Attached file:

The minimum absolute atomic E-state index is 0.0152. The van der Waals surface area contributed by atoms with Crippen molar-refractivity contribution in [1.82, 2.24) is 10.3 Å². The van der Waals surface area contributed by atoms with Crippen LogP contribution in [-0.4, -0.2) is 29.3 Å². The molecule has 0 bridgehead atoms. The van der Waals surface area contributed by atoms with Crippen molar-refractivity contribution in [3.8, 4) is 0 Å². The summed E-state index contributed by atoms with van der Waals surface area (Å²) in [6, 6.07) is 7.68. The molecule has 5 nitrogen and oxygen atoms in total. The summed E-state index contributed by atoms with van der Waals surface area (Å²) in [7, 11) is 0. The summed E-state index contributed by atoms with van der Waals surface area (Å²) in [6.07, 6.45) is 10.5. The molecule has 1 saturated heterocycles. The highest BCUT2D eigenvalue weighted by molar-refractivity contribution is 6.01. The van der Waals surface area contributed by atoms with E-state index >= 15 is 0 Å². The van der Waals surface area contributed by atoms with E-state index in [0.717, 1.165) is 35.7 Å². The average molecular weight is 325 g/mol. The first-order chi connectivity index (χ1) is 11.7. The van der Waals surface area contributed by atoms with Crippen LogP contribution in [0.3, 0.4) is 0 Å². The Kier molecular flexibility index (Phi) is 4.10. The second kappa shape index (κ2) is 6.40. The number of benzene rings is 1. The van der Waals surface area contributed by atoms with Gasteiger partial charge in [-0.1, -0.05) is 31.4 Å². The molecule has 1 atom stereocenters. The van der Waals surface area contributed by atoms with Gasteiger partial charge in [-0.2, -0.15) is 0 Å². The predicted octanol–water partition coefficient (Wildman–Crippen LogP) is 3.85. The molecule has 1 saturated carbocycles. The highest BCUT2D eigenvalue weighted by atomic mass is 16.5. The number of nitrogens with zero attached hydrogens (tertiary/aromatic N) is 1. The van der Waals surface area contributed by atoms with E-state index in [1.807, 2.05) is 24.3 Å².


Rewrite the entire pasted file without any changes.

The minimum absolute atomic E-state index is 0.0152. The van der Waals surface area contributed by atoms with Crippen molar-refractivity contribution in [1.82, 2.24) is 10.3 Å². The van der Waals surface area contributed by atoms with Crippen LogP contribution in [-0.4, -0.2) is 29.3 Å². The molecule has 0 bridgehead atoms. The van der Waals surface area contributed by atoms with Crippen molar-refractivity contribution in [3.8, 4) is 0 Å². The summed E-state index contributed by atoms with van der Waals surface area (Å²) in [6, 6.07) is 7.68. The molecule has 5 nitrogen and oxygen atoms in total. The summed E-state index contributed by atoms with van der Waals surface area (Å²) in [7, 11) is 0. The summed E-state index contributed by atoms with van der Waals surface area (Å²) in [6.07, 6.45) is 10.5. The molecule has 1 saturated heterocycles. The highest BCUT2D eigenvalue weighted by molar-refractivity contribution is 6.01. The van der Waals surface area contributed by atoms with E-state index >= 15 is 0 Å². The van der Waals surface area contributed by atoms with E-state index in [0.717, 1.165) is 35.7 Å². The average molecular weight is 325 g/mol. The first-order chi connectivity index (χ1) is 11.7. The van der Waals surface area contributed by atoms with Crippen LogP contribution in [0.3, 0.4) is 0 Å². The Kier molecular flexibility index (Phi) is 4.10. The second kappa shape index (κ2) is 6.40. The number of benzene rings is 1. The van der Waals surface area contributed by atoms with Gasteiger partial charge in [-0.1, -0.05) is 31.4 Å². The molecule has 1 atom stereocenters. The van der Waals surface area contributed by atoms with Gasteiger partial charge in [-0.2, -0.15) is 0 Å². The predicted octanol–water partition coefficient (Wildman–Crippen LogP) is 3.85. The molecule has 1 saturated carbocycles. The highest BCUT2D eigenvalue weighted by atomic mass is 16.5. The number of nitrogens with zero attached hydrogens (tertiary/aromatic N) is 1. The van der Waals surface area contributed by atoms with E-state index in [1.807, 2.05) is 24.3 Å².